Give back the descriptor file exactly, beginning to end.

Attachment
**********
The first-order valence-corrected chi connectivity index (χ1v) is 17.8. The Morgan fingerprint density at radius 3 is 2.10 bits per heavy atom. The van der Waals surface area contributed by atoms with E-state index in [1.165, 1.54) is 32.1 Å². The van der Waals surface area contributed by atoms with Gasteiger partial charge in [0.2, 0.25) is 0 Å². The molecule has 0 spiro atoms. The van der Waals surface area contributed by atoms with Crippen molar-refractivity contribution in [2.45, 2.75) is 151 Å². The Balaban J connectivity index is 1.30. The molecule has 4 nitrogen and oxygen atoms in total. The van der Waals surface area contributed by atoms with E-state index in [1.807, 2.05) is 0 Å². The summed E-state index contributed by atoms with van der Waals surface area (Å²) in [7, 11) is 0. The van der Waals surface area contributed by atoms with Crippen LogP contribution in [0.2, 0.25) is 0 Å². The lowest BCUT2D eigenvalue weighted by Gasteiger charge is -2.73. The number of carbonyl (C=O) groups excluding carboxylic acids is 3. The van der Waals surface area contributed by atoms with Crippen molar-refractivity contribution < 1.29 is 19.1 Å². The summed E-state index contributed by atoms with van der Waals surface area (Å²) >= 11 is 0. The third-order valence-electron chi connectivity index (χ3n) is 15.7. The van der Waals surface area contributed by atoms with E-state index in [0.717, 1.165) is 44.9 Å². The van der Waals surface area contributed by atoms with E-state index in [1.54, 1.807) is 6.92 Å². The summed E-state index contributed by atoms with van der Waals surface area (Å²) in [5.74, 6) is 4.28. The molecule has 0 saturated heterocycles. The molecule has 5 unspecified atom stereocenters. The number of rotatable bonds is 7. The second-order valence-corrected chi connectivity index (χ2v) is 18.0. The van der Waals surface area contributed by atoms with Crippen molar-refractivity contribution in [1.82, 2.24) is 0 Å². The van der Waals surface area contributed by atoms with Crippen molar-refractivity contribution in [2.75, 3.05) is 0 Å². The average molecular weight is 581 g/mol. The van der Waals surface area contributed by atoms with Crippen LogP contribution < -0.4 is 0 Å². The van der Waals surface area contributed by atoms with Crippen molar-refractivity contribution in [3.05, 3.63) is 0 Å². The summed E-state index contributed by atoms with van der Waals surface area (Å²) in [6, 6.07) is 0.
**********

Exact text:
The first-order valence-corrected chi connectivity index (χ1v) is 17.8. The Morgan fingerprint density at radius 3 is 2.10 bits per heavy atom. The van der Waals surface area contributed by atoms with E-state index in [1.165, 1.54) is 32.1 Å². The van der Waals surface area contributed by atoms with Gasteiger partial charge in [0.2, 0.25) is 0 Å². The molecule has 0 spiro atoms. The van der Waals surface area contributed by atoms with Crippen molar-refractivity contribution in [2.45, 2.75) is 151 Å². The Balaban J connectivity index is 1.30. The molecule has 4 nitrogen and oxygen atoms in total. The van der Waals surface area contributed by atoms with E-state index in [1.807, 2.05) is 0 Å². The summed E-state index contributed by atoms with van der Waals surface area (Å²) in [7, 11) is 0. The van der Waals surface area contributed by atoms with Crippen LogP contribution in [0.2, 0.25) is 0 Å². The lowest BCUT2D eigenvalue weighted by Gasteiger charge is -2.73. The number of carbonyl (C=O) groups excluding carboxylic acids is 3. The van der Waals surface area contributed by atoms with Crippen molar-refractivity contribution < 1.29 is 19.1 Å². The summed E-state index contributed by atoms with van der Waals surface area (Å²) >= 11 is 0. The third-order valence-electron chi connectivity index (χ3n) is 15.7. The van der Waals surface area contributed by atoms with E-state index in [0.717, 1.165) is 44.9 Å². The van der Waals surface area contributed by atoms with E-state index in [1.54, 1.807) is 6.92 Å². The summed E-state index contributed by atoms with van der Waals surface area (Å²) in [5.74, 6) is 4.28. The molecule has 0 saturated heterocycles. The molecule has 5 unspecified atom stereocenters. The number of rotatable bonds is 7. The second-order valence-corrected chi connectivity index (χ2v) is 18.0. The van der Waals surface area contributed by atoms with Crippen molar-refractivity contribution in [1.82, 2.24) is 0 Å². The van der Waals surface area contributed by atoms with Crippen molar-refractivity contribution in [2.75, 3.05) is 0 Å². The average molecular weight is 581 g/mol. The van der Waals surface area contributed by atoms with Crippen LogP contribution < -0.4 is 0 Å². The van der Waals surface area contributed by atoms with Crippen molar-refractivity contribution in [3.05, 3.63) is 0 Å². The summed E-state index contributed by atoms with van der Waals surface area (Å²) in [6, 6.07) is 0.